There is a market for super-HD that incudes HDR but cable and satellite will still prefer UHD

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    When it comes to the user experience for next-generation big screen video, 4K resolution is increasingly viewed as just the starting point, with other technologies, most notably HDR (high dynamic range) but also higher frame rates and wider colour gamut, providing the added spice that will convince consumers to buy new television sets and seek out upgraded streaming or broadcast services. Now there is the intriguing possibility that HDR could actually lead to a more diverse and potentially fragmented market for next-generation video.

    First, we could see a choice of 4K/UHD television sets that support HDR or do not support it. Second, there is growing support for the idea of a stepping-stone broadcast and streaming format that is noticeably better than 1080i HDTV and nothing like as bandwidth hungry as the ‘premium UHD’ that many broadcasters will decide to hold out for (which combines the yet-to-be agreed and standardized combination of 4K resolution, HDR, wider colour gamut and higher frame rates) and which is ready to deploy much sooner.

    “Some people believe it is better to have high-definition TV with HDR and high frame rate like p60 than to have UHD without HDR and with lower frame rates,” says Thierry Fautier, VP of Video Strategy at Harmonic Inc, which provides encoders, transcoders and media storage among other headend and playout solutions. What he is talking about could be referred to as super-HD or HD-plus. It includes at least two of the next-generation technologies that until fairly recently were assumed to be the preserve of UHD television.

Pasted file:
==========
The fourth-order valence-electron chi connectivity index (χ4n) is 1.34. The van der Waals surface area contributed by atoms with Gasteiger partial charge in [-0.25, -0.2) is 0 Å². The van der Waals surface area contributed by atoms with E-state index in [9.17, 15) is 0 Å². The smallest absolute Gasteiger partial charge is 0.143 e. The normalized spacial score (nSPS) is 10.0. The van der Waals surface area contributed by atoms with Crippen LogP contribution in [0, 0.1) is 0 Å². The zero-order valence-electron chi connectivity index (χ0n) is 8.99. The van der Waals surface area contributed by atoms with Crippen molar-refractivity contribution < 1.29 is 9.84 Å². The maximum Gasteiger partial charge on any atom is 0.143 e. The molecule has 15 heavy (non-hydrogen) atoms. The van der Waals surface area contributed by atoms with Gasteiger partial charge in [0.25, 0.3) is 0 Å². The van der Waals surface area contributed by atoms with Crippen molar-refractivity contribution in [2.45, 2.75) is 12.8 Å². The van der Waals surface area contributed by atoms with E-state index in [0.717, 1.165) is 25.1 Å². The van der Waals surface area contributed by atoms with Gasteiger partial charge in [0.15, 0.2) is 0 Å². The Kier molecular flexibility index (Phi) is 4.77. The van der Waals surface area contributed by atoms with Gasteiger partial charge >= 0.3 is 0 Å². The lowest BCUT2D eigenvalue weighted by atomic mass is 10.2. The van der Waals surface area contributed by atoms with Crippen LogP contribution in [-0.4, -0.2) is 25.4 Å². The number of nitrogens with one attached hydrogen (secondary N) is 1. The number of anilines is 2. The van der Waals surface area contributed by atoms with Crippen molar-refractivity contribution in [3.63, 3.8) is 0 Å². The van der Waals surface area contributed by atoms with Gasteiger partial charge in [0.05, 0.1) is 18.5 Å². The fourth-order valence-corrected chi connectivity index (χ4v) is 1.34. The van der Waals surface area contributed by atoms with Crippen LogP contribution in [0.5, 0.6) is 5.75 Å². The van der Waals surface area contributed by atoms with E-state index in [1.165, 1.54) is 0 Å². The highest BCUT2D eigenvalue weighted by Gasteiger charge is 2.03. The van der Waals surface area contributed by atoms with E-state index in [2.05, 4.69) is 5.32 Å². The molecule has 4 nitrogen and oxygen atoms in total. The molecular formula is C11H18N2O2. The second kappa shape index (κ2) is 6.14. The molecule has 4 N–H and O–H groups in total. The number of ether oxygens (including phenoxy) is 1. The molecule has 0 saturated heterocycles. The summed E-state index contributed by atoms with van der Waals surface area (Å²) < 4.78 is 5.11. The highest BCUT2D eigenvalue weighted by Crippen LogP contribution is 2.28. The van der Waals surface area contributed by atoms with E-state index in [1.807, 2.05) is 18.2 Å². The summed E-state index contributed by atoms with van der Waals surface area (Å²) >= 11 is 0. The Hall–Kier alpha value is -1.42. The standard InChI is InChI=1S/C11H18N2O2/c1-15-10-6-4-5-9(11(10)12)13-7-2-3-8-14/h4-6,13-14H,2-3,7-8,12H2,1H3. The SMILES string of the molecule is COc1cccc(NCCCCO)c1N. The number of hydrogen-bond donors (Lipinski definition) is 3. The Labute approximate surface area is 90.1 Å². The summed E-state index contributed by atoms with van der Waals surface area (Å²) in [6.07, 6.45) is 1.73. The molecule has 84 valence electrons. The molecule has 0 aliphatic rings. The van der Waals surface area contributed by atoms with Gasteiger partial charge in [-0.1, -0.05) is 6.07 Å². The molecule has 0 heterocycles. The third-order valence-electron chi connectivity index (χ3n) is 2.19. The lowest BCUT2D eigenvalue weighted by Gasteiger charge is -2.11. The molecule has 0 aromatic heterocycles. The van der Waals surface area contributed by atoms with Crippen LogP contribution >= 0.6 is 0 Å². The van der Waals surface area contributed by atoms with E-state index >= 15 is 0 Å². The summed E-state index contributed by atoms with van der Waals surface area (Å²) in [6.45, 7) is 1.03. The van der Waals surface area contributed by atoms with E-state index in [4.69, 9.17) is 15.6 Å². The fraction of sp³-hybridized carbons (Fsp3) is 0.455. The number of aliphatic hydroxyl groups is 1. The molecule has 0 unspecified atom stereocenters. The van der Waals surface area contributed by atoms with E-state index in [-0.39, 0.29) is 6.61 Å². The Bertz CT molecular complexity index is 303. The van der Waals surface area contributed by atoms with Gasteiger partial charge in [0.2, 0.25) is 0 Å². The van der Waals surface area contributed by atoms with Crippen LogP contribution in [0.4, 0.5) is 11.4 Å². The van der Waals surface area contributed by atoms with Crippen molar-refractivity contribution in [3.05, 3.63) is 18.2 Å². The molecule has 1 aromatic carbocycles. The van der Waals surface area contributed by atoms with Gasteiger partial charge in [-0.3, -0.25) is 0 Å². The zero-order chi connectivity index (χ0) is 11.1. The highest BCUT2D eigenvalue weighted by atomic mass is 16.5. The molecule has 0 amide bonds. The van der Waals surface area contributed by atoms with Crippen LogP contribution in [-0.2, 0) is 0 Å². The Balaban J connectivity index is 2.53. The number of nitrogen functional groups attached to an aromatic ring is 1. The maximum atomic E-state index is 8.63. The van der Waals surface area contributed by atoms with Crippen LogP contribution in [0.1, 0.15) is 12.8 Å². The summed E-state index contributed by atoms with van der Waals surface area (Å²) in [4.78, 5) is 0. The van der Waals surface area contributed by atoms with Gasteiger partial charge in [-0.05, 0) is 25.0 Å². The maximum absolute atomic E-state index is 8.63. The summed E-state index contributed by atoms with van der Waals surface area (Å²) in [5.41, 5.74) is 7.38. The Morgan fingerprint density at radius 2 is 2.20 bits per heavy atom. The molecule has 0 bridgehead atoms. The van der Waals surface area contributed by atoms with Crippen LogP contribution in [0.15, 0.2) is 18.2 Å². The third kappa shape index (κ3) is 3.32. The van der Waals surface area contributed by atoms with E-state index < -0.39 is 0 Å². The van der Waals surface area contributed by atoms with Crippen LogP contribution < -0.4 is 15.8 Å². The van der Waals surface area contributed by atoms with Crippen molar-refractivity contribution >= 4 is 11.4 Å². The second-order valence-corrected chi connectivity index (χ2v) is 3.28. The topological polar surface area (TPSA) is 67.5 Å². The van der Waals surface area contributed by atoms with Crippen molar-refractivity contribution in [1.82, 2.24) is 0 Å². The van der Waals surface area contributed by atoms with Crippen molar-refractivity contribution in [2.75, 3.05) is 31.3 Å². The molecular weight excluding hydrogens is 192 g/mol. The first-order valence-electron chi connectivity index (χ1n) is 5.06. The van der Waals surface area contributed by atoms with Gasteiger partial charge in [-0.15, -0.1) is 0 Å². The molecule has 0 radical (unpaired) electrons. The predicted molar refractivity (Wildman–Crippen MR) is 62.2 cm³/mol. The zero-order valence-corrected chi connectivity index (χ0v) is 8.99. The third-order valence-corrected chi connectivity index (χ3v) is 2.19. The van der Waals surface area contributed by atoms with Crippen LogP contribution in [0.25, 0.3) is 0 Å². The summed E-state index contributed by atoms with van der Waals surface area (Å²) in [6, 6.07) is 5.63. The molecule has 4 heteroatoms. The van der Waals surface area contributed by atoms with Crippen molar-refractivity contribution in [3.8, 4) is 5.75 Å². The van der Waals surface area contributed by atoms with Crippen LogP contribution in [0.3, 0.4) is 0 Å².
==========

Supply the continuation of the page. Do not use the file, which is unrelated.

High dynamic range improves the contrast range for video, with a better spread between dark and light that is visible to consumers. It results in noticeably better detail. Importantly, it provides this effect on HD video as well as 4K/UHD. But as Fautier points out, there are competing specifications for supporting HDR today, as witnessed by the previews of new television sets at CES in January. 

    Even once it becomes clear which specification(s) will win out, there is likely to be a market for television sets that support HDR and sets that do not, even if major set makers prefer HDR as a way to sell more expensive displays. Fautier believes the set market will then be determined by the amount of HDR content that is available. If broadcasters provide UHD channels with HDR support then the market for non-HDR ultra high-definition will quickly disappear, he reckons. “And it makes sense that they should push hard with HDR and high frame rate [for UHD],” he argues.

    Nevertheless, high-definition with HDR and high frame rate could be an option on digital terrestrial TV and for OTT services, Fautier believes. Both have relatively limited bandwidth compared to satellite or cable. A terrestrial broadcaster might choose this instead of UHD because they will not have to sacrifice other channels in their multiplex to make room for super-HD, at least while they await regulatory decisions about over-the-air spectrum allocation. But with more bandwidth available to them, cable and satellite operators will prefer to direct their efforts, including marketing efforts, towards UHD, Fautier argues.